A total of 965 singleinfants were born between 1 October and 31 December 2004. There were 79 losses and refusals (8.2%). Of the 886 mothers for whom the SRQ20 and EPDS were administered, 219 presented EPDS ≥ 9 and 667 EPDS < 9. As a result 378 responded also to the diagnostic interview (219 with EPDS ≥ 9 and 159 with EPDS < 9). According to the gold standard, 105 mothers presented mild, moderate, or severe episodes of depression, and the remaining 273 were classified as normal.

The wide majority of the mothers (83.6%) came from families with monthly family income of up to three minimum wages. About 67% were aged 20–34 years, and over one-fifth (22.2%) were adolescents. Only two mothers had never attended school, whereas 15% had between one and four, and about 40%, nine or more years of schooling. The majority of women were white (70.9%), and 81.2% lived with a husband or partner. A little more than one-third of mothers (38.4%) worked outside home during pregnancy. The majority of pregnancies were unplanned (67.2%). The prevalence of babies with low birth weight (< 2,500 grams) and preterm births (< 37 gestational weeks) (10,8% and 16.4%, respectively), as well as the frequency of all maternal characteristics examined in the sample, with the exception of smoking during pregnancy, were statistically similar to those of the 2004 cohort as a whole (n = 4,287 alive and singleton births). The prevalence of maternal smoking was higher in the sample (33.6% versus 25.1%; p < 0.001).

Correlation coefficient between EPDS and SRQ20 as regard to true positive results was 0.7251. The two tests fully agreed for 295 mothers. Among 83 mothers the observed disagreement was for 44 who were positive to the EPDS and negative to the SRQ20, and the contrary for the remaining 39 mothers. Kappa statistics of the agreement between the two tests was 56% (95%CI 48–64%). As shown in Table 2 and Figure 1, for EPDS the cutoff point ≥ 10 was the best for screening PPD among that population with sensitivity 82.7% (74.0% – 89.4%) and specificity 65.3% (59.4% – 71.0%). For SRQ20 the correspondent best cutoff was ≥ 6 with sensitivity 70.5% (95%CI 60.8 – 79.0%) and specificity 75.5% (95%CI 70.0 – 80.5%). At those cutoffs, accuracy of both instruments was similar, respectively, 70.1% for EPDS and 74.1% for SRQ20. Figure 1 also shows that shape of ROC curves and areas under both curves were virtually identical, respectively, 0.8401 ± 0.02 for EPDS and 0.8402 ± 0.02 for SRQ20 (p = 0.9).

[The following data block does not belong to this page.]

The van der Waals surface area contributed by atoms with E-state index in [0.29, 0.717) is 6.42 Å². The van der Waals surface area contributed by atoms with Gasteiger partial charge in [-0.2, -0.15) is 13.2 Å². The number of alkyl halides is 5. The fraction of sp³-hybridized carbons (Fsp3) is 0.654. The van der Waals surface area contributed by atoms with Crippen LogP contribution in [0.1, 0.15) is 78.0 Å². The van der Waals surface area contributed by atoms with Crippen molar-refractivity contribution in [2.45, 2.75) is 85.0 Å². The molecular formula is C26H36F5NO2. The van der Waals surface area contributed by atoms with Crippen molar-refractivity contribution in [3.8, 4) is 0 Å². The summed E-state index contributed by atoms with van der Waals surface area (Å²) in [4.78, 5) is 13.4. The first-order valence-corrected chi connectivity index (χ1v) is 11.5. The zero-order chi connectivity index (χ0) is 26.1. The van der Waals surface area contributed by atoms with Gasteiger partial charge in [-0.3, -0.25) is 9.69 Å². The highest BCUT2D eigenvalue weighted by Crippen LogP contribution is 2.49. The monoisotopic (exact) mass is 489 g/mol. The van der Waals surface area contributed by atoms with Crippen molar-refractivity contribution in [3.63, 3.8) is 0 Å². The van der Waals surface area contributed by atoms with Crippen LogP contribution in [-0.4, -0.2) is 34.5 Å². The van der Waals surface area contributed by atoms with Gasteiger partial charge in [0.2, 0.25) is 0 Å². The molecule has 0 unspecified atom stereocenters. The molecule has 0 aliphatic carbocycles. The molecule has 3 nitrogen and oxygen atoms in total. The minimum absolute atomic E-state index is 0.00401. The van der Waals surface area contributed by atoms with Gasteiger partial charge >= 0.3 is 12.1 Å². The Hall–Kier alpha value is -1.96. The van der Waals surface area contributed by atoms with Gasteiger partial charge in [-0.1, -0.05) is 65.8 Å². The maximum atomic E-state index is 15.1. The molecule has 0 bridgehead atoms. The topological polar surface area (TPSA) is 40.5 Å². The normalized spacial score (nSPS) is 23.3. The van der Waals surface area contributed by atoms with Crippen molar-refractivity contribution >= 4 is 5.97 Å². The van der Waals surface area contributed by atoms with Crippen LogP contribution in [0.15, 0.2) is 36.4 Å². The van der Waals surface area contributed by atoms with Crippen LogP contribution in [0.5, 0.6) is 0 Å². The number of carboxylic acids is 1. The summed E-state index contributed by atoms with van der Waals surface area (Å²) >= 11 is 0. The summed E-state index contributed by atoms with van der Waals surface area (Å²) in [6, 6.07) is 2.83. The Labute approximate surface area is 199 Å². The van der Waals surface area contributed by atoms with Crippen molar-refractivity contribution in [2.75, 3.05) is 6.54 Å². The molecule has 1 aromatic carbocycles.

Table 2 Sensitivity, specificity of a Brazilian version of EPDS and of SRQ20.
Figure 1

ROC curves for the SRQ20 and the EPDS for Post Partum Depression. Solid line: EPDS. Broken line: SRQ20

A potential source of criticism for the current analysis refers to the time after birth in which the screening was conducted. However, there is an incomplete knowledge regarding the natural history of PPD: while for the Diagnostic and Statistical Manual of Mental Disorders, 4th ed. (DSM-IV) PPD has its onset within four weeks post-partum, others define onset up to the three months post-partum [13, 14]. Therefore, the ideal timeframe for screening has not yet been established [15]. Most PPD research has used the second and third post-partum months for screening [5]. Furthermore, most instruments used to screen PPD were tested and showed to be valid and reliable when applied in the second and third post-partum months [16].